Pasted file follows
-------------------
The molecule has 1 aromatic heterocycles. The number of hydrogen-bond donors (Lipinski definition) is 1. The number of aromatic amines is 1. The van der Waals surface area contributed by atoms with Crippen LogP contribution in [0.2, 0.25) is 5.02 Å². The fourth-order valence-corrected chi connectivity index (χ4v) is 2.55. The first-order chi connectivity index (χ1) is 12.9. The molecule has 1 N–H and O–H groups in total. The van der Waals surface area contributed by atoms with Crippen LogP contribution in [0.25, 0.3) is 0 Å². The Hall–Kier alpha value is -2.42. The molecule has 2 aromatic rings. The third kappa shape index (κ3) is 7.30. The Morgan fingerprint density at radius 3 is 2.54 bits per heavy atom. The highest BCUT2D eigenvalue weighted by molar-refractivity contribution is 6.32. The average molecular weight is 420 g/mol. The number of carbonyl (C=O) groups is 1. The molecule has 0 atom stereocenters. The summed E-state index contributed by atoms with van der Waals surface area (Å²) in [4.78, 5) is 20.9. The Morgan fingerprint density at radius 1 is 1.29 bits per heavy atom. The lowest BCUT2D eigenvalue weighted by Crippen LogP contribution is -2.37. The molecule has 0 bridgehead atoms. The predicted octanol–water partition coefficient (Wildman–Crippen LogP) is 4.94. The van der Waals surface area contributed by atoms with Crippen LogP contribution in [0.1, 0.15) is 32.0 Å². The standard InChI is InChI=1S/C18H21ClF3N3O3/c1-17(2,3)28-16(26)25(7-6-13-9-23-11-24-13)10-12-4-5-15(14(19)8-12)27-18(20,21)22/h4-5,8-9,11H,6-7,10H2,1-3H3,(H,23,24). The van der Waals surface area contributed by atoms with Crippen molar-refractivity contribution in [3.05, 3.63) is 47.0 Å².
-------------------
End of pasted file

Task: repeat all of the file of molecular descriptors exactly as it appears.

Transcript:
The molecule has 1 aromatic heterocycles. The number of hydrogen-bond donors (Lipinski definition) is 1. The number of aromatic amines is 1. The van der Waals surface area contributed by atoms with Crippen LogP contribution in [0.2, 0.25) is 5.02 Å². The fourth-order valence-corrected chi connectivity index (χ4v) is 2.55. The first-order chi connectivity index (χ1) is 12.9. The molecule has 1 N–H and O–H groups in total. The van der Waals surface area contributed by atoms with Crippen LogP contribution in [0.25, 0.3) is 0 Å². The Hall–Kier alpha value is -2.42. The molecule has 2 aromatic rings. The third kappa shape index (κ3) is 7.30. The Morgan fingerprint density at radius 3 is 2.54 bits per heavy atom. The highest BCUT2D eigenvalue weighted by molar-refractivity contribution is 6.32. The average molecular weight is 420 g/mol. The number of carbonyl (C=O) groups is 1. The molecule has 0 atom stereocenters. The summed E-state index contributed by atoms with van der Waals surface area (Å²) in [4.78, 5) is 20.9. The Morgan fingerprint density at radius 1 is 1.29 bits per heavy atom. The lowest BCUT2D eigenvalue weighted by Crippen LogP contribution is -2.37. The molecule has 0 bridgehead atoms. The predicted octanol–water partition coefficient (Wildman–Crippen LogP) is 4.94. The van der Waals surface area contributed by atoms with Crippen LogP contribution in [0.1, 0.15) is 32.0 Å². The standard InChI is InChI=1S/C18H21ClF3N3O3/c1-17(2,3)28-16(26)25(7-6-13-9-23-11-24-13)10-12-4-5-15(14(19)8-12)27-18(20,21)22/h4-5,8-9,11H,6-7,10H2,1-3H3,(H,23,24). The van der Waals surface area contributed by atoms with Crippen molar-refractivity contribution in [3.05, 3.63) is 47.0 Å².